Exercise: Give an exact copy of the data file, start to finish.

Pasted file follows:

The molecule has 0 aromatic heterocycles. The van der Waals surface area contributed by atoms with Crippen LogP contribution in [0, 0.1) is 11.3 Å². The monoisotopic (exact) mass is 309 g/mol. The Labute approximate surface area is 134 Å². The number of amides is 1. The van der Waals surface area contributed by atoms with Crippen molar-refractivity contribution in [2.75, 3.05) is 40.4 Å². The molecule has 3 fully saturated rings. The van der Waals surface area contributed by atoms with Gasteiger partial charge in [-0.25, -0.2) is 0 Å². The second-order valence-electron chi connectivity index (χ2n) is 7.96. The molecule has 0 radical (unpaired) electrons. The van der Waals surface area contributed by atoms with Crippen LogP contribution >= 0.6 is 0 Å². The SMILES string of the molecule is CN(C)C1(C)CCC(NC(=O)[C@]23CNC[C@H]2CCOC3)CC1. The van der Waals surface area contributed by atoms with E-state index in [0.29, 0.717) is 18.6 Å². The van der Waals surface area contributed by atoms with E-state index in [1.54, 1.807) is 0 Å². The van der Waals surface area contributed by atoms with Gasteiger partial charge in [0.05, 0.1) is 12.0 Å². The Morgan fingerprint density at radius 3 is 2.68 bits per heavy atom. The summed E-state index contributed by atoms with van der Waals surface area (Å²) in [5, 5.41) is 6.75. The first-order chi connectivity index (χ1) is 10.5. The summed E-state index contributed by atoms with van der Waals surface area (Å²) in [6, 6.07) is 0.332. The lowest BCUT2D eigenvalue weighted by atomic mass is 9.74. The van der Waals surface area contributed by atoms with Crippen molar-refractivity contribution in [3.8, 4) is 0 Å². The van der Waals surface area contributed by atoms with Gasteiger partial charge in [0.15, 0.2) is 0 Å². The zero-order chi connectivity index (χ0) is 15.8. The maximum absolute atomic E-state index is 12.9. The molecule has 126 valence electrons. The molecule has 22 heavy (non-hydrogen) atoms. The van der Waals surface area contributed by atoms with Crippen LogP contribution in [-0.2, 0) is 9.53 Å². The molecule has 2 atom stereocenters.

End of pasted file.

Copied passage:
The molecule has 0 aromatic heterocycles. The van der Waals surface area contributed by atoms with Crippen LogP contribution in [0, 0.1) is 11.3 Å². The monoisotopic (exact) mass is 309 g/mol. The Labute approximate surface area is 134 Å². The number of amides is 1. The van der Waals surface area contributed by atoms with Crippen molar-refractivity contribution in [2.75, 3.05) is 40.4 Å². The molecule has 3 fully saturated rings. The van der Waals surface area contributed by atoms with Gasteiger partial charge in [-0.25, -0.2) is 0 Å². The second-order valence-electron chi connectivity index (χ2n) is 7.96. The molecule has 0 radical (unpaired) electrons. The van der Waals surface area contributed by atoms with Crippen LogP contribution >= 0.6 is 0 Å². The SMILES string of the molecule is CN(C)C1(C)CCC(NC(=O)[C@]23CNC[C@H]2CCOC3)CC1. The van der Waals surface area contributed by atoms with E-state index in [0.29, 0.717) is 18.6 Å². The van der Waals surface area contributed by atoms with E-state index in [1.54, 1.807) is 0 Å². The van der Waals surface area contributed by atoms with Gasteiger partial charge in [0.05, 0.1) is 12.0 Å². The Morgan fingerprint density at radius 3 is 2.68 bits per heavy atom. The summed E-state index contributed by atoms with van der Waals surface area (Å²) in [5, 5.41) is 6.75. The first-order chi connectivity index (χ1) is 10.5. The summed E-state index contributed by atoms with van der Waals surface area (Å²) in [6, 6.07) is 0.332. The lowest BCUT2D eigenvalue weighted by atomic mass is 9.74. The van der Waals surface area contributed by atoms with Crippen molar-refractivity contribution in [3.8, 4) is 0 Å². The van der Waals surface area contributed by atoms with Gasteiger partial charge in [0.15, 0.2) is 0 Å². The zero-order chi connectivity index (χ0) is 15.8. The maximum absolute atomic E-state index is 12.9. The molecule has 126 valence electrons. The molecule has 22 heavy (non-hydrogen) atoms. The van der Waals surface area contributed by atoms with Crippen LogP contribution in [-0.2, 0) is 9.53 Å². The molecule has 2 atom stereocenters.